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... and a Happy 2008

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Sarah Gray

Italy, Austria, Portugal, Romania and the UK - some of our top spots to ring in the new year

Italy: flying crockery

For Italians the night of ‘Saint Sylvester’ – the 31st of December – is definitely an all-nighter. The saying goes that those who sleep on New Year’s Eve will sleep all year round – not an auspicious start to the year. To avoid a year of boredom, Italians make sure the party lasts all night with the champagne and beer flowing freely.

In Naples, tradition states that old clothes, furniture and crockery should be disposed of at the end of the year – by being thrown out of windows. Festivities continue the next day – Capodanno – New Year’s Day. The bravest residents of Rome launch themselves from the Cavour bridge into the icy waters of the Tiber. Those a bit more sensitive to the cold prefer a relaxed lunch of Modena’s famous dish zampone – stuffed pig’s trotter and lentils – a favourite at New Year

Austria: lucky lead

New Year is also a big deal in Austria, where people indulge in an evening-long feast. Just before midnight they go out into the streets and toast the New Year with a glass of champagne. Vienna is transformed into an enormous ballroom as the Pummerin – the largest bell in the country – chimes midnight and thousands dance to its waltz. The Austrians, like their German neighbours, also follow the tradition of melting a piece of lead over a candle. When it has melted they throw it into cold water and try to guess its shape when resolidified – these shapes are omens for the year ahead. Another tradition is the giving of lucky charms – marzipan pigs and four-leaf clovers

Portugal: twelve grapes, twelve wishes

The Portuguese say ‘What you do in the first hours of the New Year will be repeated all year round’. In order to have good luck all year round they climb on a chair at midnight, eat twelve grapes and make twelve wishes, one for each month of the year. For it to work they mustn’t forgot to wear new blue underwear (but in Spain it has to be red).

Aside from these superstitions, the Portuguese like to spend New Year with family and friends and celebrate in the open air. Some still follow the tradition of making a racket banging pots and pans and shouting ‘Janieras’ at each house, to wish the neighbours Happy New Year. Those looking for the best parties head south for the ‘movida’ on the Algarve, or go to Madeira to attend the ‘world’s biggest firework display’, according to the Guinness Book of World Records no less – across an area 6km by 2.7km spanning the bay of Funchal, capital of Madeira, ‘pearl of the Atlantic’.

Romania: Noisy ploughs

‘Revelionul’, the New Year’s celebrations in Romania, are shared with family and friends until the small hours, with many meeting up to celebrate in the streets, just as they did to mark the country’s entry to the EU on the 1st January 2007. At dinner the seasonal treats include ‘sarmale’ (a mixture of rice and meat wrapped in cabbage leaves, served with cream), and lots of traditional cakes such a ‘cozonac’, made with walnuts. In rural areas older, pagan traditions still survive, and small groups of locals dress up and pull a miniature wooden plough through the streets. As the ‘Plugusorul’ passes children ring bells and recite traditional poems of good will for the New Year.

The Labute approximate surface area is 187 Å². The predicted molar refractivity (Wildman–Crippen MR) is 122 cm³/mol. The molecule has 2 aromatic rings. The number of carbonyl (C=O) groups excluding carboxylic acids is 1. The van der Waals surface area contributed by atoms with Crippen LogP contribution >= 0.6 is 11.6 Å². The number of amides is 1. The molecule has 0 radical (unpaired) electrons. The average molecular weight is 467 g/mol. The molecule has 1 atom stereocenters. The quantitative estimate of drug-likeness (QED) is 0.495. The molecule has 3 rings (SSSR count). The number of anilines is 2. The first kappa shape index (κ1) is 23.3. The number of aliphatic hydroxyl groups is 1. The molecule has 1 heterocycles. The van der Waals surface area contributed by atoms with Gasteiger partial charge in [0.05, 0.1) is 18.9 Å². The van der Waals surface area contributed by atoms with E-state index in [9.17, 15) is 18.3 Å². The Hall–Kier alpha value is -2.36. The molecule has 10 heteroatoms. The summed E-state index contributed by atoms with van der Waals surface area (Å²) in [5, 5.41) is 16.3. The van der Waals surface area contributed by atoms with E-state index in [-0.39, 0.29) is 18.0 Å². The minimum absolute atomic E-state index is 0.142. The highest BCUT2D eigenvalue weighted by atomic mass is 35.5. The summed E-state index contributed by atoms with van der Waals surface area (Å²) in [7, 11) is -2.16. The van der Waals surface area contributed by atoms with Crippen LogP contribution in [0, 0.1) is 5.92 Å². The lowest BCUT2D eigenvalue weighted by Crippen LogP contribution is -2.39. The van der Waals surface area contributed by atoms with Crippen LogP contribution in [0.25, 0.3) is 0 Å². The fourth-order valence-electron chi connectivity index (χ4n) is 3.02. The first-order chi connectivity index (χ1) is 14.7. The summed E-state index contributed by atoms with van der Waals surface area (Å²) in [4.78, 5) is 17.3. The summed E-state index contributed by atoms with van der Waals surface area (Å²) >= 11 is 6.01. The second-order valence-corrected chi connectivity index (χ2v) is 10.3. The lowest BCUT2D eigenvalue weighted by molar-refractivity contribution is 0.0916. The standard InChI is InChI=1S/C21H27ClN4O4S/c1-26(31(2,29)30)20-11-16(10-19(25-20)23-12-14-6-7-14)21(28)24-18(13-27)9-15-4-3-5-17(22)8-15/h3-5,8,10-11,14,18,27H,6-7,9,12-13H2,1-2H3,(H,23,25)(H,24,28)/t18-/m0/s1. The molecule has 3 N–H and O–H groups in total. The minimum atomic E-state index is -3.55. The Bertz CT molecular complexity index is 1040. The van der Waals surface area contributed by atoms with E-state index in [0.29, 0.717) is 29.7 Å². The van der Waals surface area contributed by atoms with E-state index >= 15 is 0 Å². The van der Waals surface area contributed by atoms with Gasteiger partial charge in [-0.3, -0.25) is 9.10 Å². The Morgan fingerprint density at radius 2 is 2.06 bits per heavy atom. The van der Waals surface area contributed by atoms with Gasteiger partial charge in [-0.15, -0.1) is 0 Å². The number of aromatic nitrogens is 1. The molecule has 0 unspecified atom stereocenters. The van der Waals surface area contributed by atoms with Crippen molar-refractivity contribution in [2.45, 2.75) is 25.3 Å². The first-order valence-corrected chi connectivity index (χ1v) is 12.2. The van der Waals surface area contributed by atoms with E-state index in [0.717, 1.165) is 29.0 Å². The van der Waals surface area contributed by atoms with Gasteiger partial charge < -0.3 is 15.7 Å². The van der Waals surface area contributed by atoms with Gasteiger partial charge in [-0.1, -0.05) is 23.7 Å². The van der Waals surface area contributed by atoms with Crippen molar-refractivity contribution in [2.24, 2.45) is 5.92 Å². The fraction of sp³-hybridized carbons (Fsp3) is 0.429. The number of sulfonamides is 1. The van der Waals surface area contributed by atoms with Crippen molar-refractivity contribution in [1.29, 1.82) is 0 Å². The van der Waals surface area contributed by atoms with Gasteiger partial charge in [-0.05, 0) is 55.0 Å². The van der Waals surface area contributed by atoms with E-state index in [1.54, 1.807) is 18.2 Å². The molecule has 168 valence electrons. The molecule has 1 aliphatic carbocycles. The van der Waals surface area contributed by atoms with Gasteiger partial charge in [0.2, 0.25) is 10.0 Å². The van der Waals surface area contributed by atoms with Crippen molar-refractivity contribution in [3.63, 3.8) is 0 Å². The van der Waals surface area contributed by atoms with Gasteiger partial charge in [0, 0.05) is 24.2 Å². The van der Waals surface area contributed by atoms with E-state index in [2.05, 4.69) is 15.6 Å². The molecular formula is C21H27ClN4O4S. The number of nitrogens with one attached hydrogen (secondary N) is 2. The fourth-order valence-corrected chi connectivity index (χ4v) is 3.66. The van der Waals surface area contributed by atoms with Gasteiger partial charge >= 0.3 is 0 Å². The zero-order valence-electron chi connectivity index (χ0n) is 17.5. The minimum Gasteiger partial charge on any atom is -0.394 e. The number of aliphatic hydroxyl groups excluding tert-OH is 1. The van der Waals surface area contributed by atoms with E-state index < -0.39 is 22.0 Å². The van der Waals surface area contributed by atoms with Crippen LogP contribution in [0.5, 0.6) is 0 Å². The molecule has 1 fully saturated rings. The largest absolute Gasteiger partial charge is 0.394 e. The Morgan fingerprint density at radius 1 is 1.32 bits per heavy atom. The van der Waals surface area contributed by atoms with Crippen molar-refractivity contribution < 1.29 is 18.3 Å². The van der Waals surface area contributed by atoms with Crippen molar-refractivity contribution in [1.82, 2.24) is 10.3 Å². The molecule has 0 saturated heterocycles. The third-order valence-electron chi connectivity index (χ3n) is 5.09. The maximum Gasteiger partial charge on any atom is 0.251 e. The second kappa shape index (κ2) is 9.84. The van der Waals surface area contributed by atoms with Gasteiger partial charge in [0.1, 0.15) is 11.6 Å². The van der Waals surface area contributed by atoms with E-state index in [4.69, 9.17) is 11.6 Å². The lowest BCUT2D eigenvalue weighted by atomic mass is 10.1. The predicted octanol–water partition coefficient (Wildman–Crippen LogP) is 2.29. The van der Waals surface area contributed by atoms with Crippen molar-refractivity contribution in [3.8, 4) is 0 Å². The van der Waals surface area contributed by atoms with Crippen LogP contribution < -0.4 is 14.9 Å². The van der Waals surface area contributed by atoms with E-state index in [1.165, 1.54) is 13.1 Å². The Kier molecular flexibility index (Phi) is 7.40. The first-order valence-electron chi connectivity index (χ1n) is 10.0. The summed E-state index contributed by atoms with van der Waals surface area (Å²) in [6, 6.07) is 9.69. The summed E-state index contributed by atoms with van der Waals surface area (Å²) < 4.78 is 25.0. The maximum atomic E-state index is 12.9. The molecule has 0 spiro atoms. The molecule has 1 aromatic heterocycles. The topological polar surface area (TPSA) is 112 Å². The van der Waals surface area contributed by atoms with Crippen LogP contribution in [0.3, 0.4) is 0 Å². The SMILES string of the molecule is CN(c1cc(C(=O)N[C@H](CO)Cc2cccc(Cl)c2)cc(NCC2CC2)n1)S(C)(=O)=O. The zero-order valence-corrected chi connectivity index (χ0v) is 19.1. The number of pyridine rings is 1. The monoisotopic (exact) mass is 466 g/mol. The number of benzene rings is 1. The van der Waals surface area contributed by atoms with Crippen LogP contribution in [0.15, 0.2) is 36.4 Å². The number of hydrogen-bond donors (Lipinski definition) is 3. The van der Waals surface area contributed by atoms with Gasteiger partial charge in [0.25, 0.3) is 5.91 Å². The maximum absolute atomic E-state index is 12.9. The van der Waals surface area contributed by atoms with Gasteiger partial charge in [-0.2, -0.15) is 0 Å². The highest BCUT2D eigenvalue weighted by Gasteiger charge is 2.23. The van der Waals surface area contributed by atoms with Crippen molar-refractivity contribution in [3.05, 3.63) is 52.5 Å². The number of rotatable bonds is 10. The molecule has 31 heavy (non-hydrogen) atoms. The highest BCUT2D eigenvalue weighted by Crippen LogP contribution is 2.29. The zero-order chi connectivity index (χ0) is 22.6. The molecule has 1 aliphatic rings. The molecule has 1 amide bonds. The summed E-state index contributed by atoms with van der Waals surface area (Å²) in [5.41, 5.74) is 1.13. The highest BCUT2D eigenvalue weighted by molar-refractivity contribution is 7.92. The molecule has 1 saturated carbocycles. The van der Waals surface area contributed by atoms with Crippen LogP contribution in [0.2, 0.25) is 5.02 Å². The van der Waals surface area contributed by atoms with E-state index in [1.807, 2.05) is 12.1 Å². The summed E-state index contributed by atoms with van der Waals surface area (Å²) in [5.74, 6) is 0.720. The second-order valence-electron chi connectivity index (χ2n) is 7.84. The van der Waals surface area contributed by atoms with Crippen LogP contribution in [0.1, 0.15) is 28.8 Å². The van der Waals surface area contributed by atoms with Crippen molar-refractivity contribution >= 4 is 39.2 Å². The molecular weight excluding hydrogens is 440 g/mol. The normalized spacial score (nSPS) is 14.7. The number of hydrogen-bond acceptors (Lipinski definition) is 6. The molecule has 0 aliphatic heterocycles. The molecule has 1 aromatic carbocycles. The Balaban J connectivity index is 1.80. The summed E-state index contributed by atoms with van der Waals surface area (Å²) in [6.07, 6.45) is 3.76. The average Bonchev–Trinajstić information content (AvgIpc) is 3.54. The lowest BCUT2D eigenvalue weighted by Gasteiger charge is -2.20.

United Kingdom : Scottish torchlight parades

Edinburgh is famous for its New Year’s Eve or ‘Hogmanay’ celebrations, the Scottish capital is Europe’s top destination for the 31st December, favoured by Scots and tourists alike – 100,000 people go there each year. The celebration of ‘Hogmanay’ [the name either derives from the Gaelic 'oge maidne' (for the new morning), or from the French ‘homme est né’ (man is born)] is closely linked to pagan traditions of the winter solstice. According to legend, the Vikings, Celts and Romans had several days and nights of ritual dancing around fires to battle the cold and the dark. In Edinburgh today the same atmosphere is recreated – adults and children dress up as barbarians and carry flaming torches along the Royal Mile and through the city.

Top Ten locations for when the clock strikes midnight

Rome : in Piazza Navona, or in front of the Trevi Fountain

Lisbon : in the Place do Comércio or the Parque des Nations, on the banks of the river Tagus

Berlin : at the Brandenburg Gate, not far from the remains of the Berlin Wall

Paris : on the Champs-Elysées or in the Champs de Mars, by the Eiffel Tower

Madrid : in the Porta del sol Square, by the huge clock with four faces.

London : in Trafalgar Square in front of the National Gallery, or in front of Big Ben.

Prague : the Old Town or on the banks of the Vlata.

Brussels : in the gardens of the Parc de l'Albertine, on the Monts des Arts.

Vilnius : by the city’s Christmas Tree in the Cathedral Square.

Budapest : Oktogon Square, Vörösmarty Square or Nyugati Square

In-text photos: homepage (©, Italy (©Mitchkitter/ Flickr), Austria (©cicadashell/ Flickr), Portugal (©lazy6262/ Flickr), Romania (©Ioara Magazin/ Flickr), UK (©chatirygirl/ Flickr), in-box photo (TheAlieness/ Flickr)

Translated from Réveillon traditionnel, année sensationnelle !